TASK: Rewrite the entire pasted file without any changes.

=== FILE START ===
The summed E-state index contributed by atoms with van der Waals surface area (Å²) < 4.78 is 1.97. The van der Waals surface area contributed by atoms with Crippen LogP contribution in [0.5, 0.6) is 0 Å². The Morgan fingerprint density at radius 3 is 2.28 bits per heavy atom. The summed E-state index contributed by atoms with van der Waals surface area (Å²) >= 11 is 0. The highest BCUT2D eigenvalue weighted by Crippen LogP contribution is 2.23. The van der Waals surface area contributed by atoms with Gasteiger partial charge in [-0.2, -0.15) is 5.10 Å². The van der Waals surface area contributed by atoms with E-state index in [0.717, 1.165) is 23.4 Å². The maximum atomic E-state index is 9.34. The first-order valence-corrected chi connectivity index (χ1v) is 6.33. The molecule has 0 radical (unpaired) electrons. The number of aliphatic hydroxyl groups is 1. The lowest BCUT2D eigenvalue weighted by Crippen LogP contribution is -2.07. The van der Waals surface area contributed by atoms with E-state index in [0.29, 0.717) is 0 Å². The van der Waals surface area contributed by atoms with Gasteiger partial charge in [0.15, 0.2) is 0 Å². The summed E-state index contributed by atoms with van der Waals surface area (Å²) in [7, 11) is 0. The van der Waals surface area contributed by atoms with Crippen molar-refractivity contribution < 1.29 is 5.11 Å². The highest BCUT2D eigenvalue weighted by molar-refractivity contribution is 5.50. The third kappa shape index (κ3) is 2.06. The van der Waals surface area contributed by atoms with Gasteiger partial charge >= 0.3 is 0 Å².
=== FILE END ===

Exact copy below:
The summed E-state index contributed by atoms with van der Waals surface area (Å²) < 4.78 is 1.97. The van der Waals surface area contributed by atoms with Crippen LogP contribution in [0.5, 0.6) is 0 Å². The Morgan fingerprint density at radius 3 is 2.28 bits per heavy atom. The summed E-state index contributed by atoms with van der Waals surface area (Å²) >= 11 is 0. The highest BCUT2D eigenvalue weighted by Crippen LogP contribution is 2.23. The van der Waals surface area contributed by atoms with Gasteiger partial charge in [-0.2, -0.15) is 5.10 Å². The van der Waals surface area contributed by atoms with E-state index in [0.717, 1.165) is 23.4 Å². The maximum atomic E-state index is 9.34. The first-order valence-corrected chi connectivity index (χ1v) is 6.33. The molecule has 0 radical (unpaired) electrons. The number of aliphatic hydroxyl groups is 1. The lowest BCUT2D eigenvalue weighted by Crippen LogP contribution is -2.07. The van der Waals surface area contributed by atoms with E-state index in [0.29, 0.717) is 0 Å². The van der Waals surface area contributed by atoms with Gasteiger partial charge in [0.15, 0.2) is 0 Å². The summed E-state index contributed by atoms with van der Waals surface area (Å²) in [7, 11) is 0. The van der Waals surface area contributed by atoms with Crippen molar-refractivity contribution < 1.29 is 5.11 Å². The highest BCUT2D eigenvalue weighted by molar-refractivity contribution is 5.50. The third kappa shape index (κ3) is 2.06. The van der Waals surface area contributed by atoms with Gasteiger partial charge >= 0.3 is 0 Å².